Researcher Jan Dumanski, said, “This opens up possibilities to develop diagnostic methods that could identify women at risk before the tumor is formed and much earlier than it can be detected by mammography.”  According to Dumanski, this test should be available within the next five years.  

The not-so-encouraging news.

A study published in the journal JAMA Internal Medicine showed that computer-assisted detection (CAD) for mammography does not help radiologists identify breast cancer or spot tumors, in fact, it makes them more likely to miss the cancers.  In other words, radiologists did much better without the use of technology and because the technology adds upwards of $400 million to annual health care costs, that’s money not well spent.

Speaking of money not well spent, we raise a lot of it during the month of October.  Breast cancer is a $6 billion dollar a year industry and of that, only $1 billion is used to fund research.  So, where does the rest of the money go?  Who is raising these funds?  Should we continue to buy pink?  

I get a little squeamish when I think of how the pink money is raised. Often it’s through the sale of cosmetics that contain cancer causing chemicals.  Or, it’s through golf tournaments played on golf courses that are heavily sprayed with pesticides. Or, it’s $1 being given for each mile you test-drive a car that pollutes the environment.  Or, it’s from the sale of drinking water in plastic bottles that contain cancer-causing BPA.  As far as I’m concerned, it’s probably best to avoid this type of fundraising activity, and again, I’d probably just send a check.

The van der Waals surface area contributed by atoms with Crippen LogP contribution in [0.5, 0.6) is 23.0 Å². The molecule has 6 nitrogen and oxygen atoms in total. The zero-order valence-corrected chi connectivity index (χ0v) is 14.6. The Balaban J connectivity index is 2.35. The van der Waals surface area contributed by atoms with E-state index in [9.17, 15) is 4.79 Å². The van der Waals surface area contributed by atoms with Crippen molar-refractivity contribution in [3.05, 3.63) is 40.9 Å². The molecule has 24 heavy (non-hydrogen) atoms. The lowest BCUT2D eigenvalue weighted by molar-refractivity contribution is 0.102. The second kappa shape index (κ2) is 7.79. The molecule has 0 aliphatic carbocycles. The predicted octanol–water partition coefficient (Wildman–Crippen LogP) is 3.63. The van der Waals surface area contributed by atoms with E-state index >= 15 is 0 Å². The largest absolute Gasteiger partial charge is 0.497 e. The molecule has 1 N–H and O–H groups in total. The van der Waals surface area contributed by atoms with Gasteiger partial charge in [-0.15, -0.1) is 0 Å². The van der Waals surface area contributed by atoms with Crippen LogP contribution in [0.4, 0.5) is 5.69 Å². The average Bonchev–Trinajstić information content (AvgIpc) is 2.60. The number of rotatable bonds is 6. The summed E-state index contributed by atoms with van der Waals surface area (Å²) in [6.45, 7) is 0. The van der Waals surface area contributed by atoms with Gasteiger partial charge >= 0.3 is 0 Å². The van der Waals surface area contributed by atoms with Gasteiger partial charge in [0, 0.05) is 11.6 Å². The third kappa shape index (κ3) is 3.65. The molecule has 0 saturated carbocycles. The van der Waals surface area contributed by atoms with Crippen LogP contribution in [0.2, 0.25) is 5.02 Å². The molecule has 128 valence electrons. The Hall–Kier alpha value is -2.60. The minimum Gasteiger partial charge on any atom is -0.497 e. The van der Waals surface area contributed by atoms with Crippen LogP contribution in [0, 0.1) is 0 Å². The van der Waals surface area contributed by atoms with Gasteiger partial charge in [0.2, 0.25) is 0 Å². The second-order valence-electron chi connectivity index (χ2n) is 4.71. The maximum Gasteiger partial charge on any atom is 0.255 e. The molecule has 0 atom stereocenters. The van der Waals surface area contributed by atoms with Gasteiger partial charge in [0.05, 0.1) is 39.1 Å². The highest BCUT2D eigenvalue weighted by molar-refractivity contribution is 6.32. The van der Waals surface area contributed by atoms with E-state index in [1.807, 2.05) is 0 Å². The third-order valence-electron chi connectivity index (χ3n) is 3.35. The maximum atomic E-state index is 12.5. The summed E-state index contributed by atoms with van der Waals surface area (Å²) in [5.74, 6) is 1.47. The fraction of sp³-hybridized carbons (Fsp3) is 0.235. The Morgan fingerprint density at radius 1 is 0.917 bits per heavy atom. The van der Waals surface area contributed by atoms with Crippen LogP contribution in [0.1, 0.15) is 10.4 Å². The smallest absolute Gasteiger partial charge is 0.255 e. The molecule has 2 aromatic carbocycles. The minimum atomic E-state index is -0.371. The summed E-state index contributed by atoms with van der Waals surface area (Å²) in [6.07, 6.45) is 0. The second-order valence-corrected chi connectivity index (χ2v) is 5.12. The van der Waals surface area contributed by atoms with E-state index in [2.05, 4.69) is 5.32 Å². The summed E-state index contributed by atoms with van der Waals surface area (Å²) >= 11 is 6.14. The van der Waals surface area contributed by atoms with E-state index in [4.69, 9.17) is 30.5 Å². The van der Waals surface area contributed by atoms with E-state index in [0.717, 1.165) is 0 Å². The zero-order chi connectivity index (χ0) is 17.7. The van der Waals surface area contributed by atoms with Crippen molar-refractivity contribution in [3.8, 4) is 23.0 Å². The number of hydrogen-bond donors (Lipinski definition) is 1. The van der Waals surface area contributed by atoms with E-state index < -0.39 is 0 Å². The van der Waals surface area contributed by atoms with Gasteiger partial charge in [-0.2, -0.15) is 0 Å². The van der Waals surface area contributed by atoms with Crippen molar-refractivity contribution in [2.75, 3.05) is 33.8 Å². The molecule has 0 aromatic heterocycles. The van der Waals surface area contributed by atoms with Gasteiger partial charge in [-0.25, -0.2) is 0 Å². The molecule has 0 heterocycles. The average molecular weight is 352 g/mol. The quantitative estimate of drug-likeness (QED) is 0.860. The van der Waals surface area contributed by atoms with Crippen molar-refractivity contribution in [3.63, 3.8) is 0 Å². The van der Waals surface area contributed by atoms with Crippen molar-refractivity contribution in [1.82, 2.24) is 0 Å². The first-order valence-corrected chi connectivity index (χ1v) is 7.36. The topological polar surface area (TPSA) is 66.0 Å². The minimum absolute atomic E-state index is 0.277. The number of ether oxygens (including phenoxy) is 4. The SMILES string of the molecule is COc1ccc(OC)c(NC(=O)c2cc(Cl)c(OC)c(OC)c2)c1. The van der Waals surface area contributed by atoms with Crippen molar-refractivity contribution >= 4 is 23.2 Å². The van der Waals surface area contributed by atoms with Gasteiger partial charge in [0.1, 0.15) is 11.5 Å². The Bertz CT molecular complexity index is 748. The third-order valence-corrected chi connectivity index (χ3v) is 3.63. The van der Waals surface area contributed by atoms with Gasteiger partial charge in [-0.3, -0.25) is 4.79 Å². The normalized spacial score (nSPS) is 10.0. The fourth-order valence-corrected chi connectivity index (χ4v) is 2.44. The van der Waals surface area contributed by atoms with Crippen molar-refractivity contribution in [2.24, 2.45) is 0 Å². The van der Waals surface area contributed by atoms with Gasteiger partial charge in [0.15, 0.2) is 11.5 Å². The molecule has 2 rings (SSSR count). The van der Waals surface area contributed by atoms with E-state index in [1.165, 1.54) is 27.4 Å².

Another thing that bothers me is that these companies selling pink items are not very generous with their donations.  For example, if Yoplait yogurt donates $0.10 for every pink yogurt lid mailed back to them, you would have to eat three yogurts a day for four months in order to raise $36. That’s a lot of processed sugars and artificial dyes to put in your body.  Again, I’d rather just send a $36 check.

And I wonder how much goes to funding various programs and services? If it’s going to research programs, what kind of program? Is it being used to fund research at major institutions that already have enormous financial support, or is it being used to support mostly underfunded innovative researchers who are looking into the actual causes of breast cancer?  Is this money being used to fund free mammograms?  Free health checkups?  If so, are you sure it’s servicing the people who need it most?  The unemployed, the impoverished, the uninsured, the woman battling her second round of cancer?  

Around the world, breast cancer rates continue to rise and have steadily increased by more than 20% since 2008.  So before you donate or purchase pink products think about these things. Don’t let pinkwashing corporations exploit your good intentions.  But go and get a mammogram!  And do your monthly self exam!

 Stacy Matson is a health enthusiast from Southern California and regularly blogs on Celebrity Health for A Healthier World, as well as contributing to the Best of Best.